In addition to the ease of acquiring plant and animal pathogens, the delivery mechanisms of introducing these same biological agents are relatively simple to use – or misuse. In most cases, the pathogens are highly contagious and could rapidly spread through crops or animal populations dispersed over fairly large geographic areas. A major related problem is that any medical countermeasures used are rather limited when it comes to protecting plants and animals. That deficiency means in turn that the rapid spread of a biological weapon introduced against a plant or animal can often be stopped only after the susceptible crops or livestock are destroyed.
The Role of the U.S. Private Sector
In developing a plan of action to protect the Food and Agriculture Sector, the burden cannot fall entirely on state and local law enforcement agencies – primarily because of the many strategic challenges they would face in carrying out this mission by themselves. Efforts certainly have been made to develop effective strategies for protecting the sector – at the federal level, for example, beginning with Homeland Security Presidential Directive 9 (i.e., Defense of United States Agriculture and Food) issued in 2004.
Nonetheless, several federal agencies, such as the U.S. Department of Agriculture (USDA) and the Food and Drug Administration, have been struggling, with limited resources, to effectively secure the nation’s food and agriculture on their own. However, even as many federal, state, and local agencies have been stressing the importance of a truly integrated engagement, with the private sector heavily involved, to expand and improve the nation’s all-hazards preparedness capabilities, it also has become apparent that the private sector itself can play a critical role in the overall protection of the nation’s food supply.
It is equally important that members of the private sector also understand the risks and consequences of unintentional contamination as well as the connection between food safety and their businesses’ bottom lines. Paralleling the governmental efforts to integrate food-safety mechanisms will help the private sector contribute to a larger, significantly enhanced, and more effective nationwide food defense strategy. Moreover, although federal resources are limited, there have been several actions taken to expand and facilitate the private sector’s engagement in food defense. For example, the U.S. Department of Agriculture already supplies tools to assist the private sector in developing its own plans and strategies.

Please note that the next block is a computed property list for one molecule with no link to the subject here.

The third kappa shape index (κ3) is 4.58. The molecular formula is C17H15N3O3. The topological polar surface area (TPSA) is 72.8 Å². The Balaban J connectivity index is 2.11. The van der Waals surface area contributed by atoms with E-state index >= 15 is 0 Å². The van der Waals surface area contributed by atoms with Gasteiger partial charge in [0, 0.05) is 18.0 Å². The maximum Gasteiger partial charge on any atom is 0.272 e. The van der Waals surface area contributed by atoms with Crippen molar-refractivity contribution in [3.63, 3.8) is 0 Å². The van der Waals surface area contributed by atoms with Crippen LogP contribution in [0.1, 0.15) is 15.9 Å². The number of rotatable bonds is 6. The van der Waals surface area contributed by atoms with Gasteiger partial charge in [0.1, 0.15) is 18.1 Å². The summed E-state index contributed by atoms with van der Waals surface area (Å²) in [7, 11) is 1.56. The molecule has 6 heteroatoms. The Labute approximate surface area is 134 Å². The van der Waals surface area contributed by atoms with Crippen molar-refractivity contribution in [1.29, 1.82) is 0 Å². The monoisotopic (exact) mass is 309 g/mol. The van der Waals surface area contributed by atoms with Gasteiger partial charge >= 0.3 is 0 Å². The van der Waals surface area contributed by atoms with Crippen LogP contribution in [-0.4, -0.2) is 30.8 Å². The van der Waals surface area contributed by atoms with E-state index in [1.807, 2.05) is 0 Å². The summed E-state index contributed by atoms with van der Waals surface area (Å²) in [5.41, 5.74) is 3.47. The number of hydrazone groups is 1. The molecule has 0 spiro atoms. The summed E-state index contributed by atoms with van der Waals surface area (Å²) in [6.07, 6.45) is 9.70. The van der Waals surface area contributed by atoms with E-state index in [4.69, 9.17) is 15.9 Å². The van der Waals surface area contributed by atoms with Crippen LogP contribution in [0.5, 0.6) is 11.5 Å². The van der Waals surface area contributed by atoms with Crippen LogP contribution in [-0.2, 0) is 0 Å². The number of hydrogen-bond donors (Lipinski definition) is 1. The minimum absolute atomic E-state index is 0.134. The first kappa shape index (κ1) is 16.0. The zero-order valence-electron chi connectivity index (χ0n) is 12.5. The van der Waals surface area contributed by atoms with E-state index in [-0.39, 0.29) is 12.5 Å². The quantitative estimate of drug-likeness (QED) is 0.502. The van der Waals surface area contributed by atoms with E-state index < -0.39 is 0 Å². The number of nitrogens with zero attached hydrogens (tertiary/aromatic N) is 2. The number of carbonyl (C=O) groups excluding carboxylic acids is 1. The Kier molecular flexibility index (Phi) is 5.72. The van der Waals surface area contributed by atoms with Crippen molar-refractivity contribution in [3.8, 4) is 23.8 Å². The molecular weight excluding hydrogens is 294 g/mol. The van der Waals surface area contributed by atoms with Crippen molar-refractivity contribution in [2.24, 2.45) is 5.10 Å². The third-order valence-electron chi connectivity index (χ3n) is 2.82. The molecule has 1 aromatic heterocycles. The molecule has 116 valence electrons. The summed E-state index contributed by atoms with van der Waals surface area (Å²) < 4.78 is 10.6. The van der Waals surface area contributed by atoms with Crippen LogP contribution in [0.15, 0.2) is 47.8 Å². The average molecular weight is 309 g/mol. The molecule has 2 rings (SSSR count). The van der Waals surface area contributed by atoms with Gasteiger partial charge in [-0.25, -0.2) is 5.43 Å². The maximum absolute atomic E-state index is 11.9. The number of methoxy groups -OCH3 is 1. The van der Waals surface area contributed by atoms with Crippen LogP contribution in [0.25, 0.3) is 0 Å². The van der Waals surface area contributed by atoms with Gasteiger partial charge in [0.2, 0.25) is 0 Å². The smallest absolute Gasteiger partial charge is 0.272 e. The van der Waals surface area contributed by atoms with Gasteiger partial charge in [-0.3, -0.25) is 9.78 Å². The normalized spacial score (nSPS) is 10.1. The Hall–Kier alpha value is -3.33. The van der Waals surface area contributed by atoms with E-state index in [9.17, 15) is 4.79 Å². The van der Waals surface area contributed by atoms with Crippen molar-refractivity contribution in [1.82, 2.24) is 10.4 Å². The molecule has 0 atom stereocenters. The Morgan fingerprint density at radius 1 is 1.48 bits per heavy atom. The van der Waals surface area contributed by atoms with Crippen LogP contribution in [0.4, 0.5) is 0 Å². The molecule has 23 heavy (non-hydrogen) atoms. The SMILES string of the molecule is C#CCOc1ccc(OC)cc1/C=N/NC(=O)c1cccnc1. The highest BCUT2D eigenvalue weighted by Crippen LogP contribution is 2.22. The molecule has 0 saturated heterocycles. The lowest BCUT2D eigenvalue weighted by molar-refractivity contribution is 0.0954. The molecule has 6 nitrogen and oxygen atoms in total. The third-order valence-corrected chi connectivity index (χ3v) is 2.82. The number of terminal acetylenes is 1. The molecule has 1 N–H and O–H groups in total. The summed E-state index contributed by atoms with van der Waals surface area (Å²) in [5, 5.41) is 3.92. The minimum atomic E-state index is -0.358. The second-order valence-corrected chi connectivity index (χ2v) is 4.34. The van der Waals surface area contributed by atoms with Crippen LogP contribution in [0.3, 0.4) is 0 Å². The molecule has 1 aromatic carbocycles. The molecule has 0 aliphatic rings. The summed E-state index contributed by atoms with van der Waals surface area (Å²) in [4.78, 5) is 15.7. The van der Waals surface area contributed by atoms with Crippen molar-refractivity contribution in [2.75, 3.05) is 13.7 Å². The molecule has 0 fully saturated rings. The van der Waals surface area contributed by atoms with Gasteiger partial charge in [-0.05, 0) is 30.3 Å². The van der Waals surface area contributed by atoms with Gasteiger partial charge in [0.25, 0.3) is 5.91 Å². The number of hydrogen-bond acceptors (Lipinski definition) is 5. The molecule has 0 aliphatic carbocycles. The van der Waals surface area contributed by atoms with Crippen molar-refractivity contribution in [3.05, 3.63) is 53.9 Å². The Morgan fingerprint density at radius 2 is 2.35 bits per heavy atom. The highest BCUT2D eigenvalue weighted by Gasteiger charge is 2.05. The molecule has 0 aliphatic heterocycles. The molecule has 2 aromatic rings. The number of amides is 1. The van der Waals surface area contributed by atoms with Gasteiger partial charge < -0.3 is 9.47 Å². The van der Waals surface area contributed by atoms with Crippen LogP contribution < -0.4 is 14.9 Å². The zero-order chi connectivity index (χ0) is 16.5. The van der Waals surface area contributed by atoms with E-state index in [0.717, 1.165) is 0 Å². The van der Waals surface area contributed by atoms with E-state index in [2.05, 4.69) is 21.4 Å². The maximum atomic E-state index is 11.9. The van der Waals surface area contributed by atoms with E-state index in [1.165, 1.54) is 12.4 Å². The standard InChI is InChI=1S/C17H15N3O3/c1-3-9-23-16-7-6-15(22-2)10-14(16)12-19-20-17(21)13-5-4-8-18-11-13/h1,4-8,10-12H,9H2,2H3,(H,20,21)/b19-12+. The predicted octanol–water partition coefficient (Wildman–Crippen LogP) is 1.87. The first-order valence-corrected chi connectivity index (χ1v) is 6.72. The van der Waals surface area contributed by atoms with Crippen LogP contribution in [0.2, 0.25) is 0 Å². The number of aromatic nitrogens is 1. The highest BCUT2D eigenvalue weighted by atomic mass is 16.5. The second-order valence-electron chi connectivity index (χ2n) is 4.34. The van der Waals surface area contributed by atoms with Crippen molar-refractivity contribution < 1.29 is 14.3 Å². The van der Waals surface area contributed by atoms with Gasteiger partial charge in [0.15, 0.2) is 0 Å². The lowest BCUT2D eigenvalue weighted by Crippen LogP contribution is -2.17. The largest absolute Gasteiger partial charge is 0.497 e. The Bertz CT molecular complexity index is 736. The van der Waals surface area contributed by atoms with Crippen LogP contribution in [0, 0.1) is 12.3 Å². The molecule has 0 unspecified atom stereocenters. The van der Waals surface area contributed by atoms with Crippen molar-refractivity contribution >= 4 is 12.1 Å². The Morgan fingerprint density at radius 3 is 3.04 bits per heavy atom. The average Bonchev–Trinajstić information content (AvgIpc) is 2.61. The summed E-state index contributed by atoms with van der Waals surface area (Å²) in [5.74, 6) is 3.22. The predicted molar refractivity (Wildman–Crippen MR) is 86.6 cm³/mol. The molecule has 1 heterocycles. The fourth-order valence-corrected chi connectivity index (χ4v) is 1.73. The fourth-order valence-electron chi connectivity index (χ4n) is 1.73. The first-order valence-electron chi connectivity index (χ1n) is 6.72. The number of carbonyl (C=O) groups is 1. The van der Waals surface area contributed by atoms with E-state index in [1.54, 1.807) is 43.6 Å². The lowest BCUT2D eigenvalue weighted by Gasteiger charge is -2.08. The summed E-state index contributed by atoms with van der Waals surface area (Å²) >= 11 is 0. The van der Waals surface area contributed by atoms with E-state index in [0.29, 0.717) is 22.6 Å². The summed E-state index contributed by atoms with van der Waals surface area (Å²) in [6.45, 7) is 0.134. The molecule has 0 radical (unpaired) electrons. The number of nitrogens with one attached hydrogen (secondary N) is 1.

In addition, a recent effort by the U.S. Food and Drug Administration – creation of a new software program (Food Defense Plan Builder) – also assists the private sector in developing a customized food defense plan. The new software allows private industry to review current gaps and areas for improvement, as well as to make changes needed to provide greater protection against the threats posed by the intentional release of any biological agent.
Of course, the success of such efforts will continue to be dependent on the intended audience applying the cautionary steps needed. For a nationwide food defense system to be truly comprehensive, affordable, and capable of mitigating threats that could put the entire nation at risk, the private sector must work more closely and more effectively with local, state, and federal agencies to coordinate their combined efforts and close the vulnerability gaps still threatening the entire nation.
Patrick P. Rose
Patrick P. Rose, director for pandemic and catastrophic preparedness at the National Association of County and City Health Officials, holds a Ph.D. in infectious diseases and is a subject matter expert on national security issues related to public health security. He works with federal and local stakeholders to address requirements and gaps that produce vulnerabilities in public health security. In addition, he supports efforts domestically and internationally in the field and at the policy level to reduce the proliferation of biological weapons and to increase public health security awareness. These efforts include promoting greater engagement in the Global Health Security Agenda. He is an alumnus of the Emerging Leaders in Biosecurity Initiative and serves as an adjunct assistant professor at the University of Maryland Department of Epidemiology and Public Health.